Depositions are powerful. In a deposition, the opposing counsel can ask a person any kind of question under oath with zero warning as to the substance of the questions with no one supervising the appropriateness of the questions.
“Information is obtainable as provided in these rules through any of the following discovery methods: depositions upon oral examination or written questions” Ill. Sup. Ct. R. 201(a)
“The deponent in a discovery deposition may be examined regarding any matter subject to discovery under these rules. The deponent may be questioned by any party as if under crossexamination.” Ill. Sup. Ct. R. 206(c)(1)
In an Illinois divorce, depositions can be requested with little notice. Even the time of the deposition is determined by the party conducting the deposition (technically).
“A party desiring to take the deposition of any person upon oral examination shall serve notice in writing a reasonable time in advance on the other parties. The notice shall state the time and place for taking the deposition; the name and address of each person to be examined, if known, or, if unknown, information sufficient to identify the deponent.” Ill. Sup. Ct. R. 206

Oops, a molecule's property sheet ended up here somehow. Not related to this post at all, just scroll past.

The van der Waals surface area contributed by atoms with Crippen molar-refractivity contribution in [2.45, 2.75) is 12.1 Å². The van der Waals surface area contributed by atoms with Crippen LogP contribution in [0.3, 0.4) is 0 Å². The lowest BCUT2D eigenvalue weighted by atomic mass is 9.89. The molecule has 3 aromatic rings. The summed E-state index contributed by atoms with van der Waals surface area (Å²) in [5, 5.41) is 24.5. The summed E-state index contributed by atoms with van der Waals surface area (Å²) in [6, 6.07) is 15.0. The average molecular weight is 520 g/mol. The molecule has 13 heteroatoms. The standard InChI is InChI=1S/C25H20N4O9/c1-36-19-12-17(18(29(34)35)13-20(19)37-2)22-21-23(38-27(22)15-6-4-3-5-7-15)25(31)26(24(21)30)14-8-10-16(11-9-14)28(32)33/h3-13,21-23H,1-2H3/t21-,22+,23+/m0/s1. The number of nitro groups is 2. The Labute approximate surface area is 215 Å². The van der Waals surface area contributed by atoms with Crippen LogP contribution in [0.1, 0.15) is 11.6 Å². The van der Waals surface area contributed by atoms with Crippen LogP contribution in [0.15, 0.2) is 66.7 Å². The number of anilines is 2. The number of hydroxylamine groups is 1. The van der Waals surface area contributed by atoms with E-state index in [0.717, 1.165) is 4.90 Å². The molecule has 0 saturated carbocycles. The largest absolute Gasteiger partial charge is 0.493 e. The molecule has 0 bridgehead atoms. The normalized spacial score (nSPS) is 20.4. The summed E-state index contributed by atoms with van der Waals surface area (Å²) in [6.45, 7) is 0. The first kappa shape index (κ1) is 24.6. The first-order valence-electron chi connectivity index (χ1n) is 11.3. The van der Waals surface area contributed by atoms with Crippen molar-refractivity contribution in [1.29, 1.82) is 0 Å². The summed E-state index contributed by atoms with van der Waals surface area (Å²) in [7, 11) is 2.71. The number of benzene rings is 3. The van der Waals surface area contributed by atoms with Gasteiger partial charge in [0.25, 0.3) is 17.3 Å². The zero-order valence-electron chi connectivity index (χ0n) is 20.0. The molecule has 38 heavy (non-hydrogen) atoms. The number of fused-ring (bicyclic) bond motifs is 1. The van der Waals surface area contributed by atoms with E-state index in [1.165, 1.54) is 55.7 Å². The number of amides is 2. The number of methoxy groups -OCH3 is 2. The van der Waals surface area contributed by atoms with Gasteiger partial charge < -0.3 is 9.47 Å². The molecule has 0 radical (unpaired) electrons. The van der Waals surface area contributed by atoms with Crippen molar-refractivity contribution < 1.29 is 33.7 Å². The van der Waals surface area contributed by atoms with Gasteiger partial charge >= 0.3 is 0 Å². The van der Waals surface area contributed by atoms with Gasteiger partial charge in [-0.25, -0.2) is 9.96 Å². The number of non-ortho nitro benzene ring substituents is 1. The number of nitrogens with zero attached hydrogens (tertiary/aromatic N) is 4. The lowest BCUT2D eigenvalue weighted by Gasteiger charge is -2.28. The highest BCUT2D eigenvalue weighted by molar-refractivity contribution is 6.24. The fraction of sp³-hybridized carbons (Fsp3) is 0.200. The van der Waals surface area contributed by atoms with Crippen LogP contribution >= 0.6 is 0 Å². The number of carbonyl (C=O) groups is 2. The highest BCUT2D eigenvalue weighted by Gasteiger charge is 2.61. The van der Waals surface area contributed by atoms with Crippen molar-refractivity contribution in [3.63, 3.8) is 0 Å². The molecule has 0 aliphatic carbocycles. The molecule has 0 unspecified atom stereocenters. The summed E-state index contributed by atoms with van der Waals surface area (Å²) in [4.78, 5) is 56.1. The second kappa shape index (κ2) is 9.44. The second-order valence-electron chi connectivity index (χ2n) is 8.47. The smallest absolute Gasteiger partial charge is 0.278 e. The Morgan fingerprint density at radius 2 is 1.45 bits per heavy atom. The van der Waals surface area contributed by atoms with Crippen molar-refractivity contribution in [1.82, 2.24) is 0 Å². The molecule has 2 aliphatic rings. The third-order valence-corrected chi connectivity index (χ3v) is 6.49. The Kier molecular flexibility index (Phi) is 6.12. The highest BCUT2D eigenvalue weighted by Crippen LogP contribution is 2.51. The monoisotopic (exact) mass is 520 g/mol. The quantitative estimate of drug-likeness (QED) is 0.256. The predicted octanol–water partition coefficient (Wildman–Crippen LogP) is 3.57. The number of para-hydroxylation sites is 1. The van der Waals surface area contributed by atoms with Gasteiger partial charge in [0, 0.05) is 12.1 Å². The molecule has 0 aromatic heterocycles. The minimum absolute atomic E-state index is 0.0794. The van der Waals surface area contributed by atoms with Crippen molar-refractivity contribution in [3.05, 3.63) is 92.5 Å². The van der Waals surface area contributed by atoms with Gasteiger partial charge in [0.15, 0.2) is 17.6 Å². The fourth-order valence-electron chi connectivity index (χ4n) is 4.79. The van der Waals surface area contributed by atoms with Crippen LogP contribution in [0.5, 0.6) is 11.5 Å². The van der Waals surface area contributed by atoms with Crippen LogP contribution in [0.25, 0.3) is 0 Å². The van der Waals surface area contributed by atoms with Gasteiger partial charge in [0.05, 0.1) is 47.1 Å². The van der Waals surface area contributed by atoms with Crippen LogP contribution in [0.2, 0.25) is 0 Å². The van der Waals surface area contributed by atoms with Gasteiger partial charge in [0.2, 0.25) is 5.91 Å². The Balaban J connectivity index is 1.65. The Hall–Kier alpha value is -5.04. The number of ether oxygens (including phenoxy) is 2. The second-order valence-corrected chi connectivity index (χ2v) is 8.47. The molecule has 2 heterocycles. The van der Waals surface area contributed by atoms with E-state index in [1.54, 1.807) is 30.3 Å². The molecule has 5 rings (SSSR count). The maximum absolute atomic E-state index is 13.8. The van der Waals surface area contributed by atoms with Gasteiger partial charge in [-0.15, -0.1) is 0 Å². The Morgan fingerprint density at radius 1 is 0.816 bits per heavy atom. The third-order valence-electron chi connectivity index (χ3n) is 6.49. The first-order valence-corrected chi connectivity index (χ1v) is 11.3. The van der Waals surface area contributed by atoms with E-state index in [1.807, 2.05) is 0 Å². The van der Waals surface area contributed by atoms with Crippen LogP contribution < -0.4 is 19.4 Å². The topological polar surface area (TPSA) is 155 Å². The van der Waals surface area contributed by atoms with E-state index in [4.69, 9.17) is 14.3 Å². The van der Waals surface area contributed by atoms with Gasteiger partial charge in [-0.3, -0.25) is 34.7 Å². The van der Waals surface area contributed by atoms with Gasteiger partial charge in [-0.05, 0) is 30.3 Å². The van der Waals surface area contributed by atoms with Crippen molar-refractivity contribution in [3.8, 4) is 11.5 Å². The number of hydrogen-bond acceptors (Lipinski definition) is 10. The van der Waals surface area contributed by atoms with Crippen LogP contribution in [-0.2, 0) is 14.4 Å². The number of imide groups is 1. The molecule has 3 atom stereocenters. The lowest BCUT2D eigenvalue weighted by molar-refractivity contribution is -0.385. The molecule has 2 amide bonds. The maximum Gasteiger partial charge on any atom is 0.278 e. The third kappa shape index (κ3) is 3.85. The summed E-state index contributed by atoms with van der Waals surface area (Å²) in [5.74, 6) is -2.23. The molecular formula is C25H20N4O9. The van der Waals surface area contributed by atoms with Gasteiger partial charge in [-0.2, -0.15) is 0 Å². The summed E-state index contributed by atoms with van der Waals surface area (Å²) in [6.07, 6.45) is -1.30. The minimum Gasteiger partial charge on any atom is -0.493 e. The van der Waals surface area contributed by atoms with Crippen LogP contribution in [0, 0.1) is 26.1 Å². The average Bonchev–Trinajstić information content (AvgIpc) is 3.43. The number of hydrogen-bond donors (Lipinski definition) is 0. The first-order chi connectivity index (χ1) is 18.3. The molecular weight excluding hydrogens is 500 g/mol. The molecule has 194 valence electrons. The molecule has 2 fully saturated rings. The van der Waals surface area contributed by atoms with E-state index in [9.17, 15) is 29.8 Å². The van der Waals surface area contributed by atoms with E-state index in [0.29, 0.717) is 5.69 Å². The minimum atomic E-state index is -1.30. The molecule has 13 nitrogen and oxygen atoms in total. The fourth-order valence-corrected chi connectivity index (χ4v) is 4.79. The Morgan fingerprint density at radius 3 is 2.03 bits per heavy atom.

In reality, the party taking the deposition and the deponent should work together to find an appropriate time to schedule the deposition. “The parties shall facilitate discovery under these rules and shall make reasonable attempts to resolve differences over discovery.” Ill. Sup. Ct. R. 201(k)
If the person getting deposed, the “deponent,” does not wish to be deposed, they may file a motion to quash the deposition subpoena requiring their attendance. If a motion to quash is not filed and the deponent does not appear for the deposition…the deponent can be held in contempt of court and the court can issue a body attachment (a civil order of arrest).
Depositions are a discovery tool and discovery is allowed liberally in Illinois civil procedure.
“It is well established that Illinois Supreme Court rules permit liberal pretrial discovery.” Dufour v. Mobil Oil Corp., 301 Ill. App. 3d 156, 160 (Ill. App. Ct. 1998)
The only way to stop a deposition is by filing a motion to quash said deposition.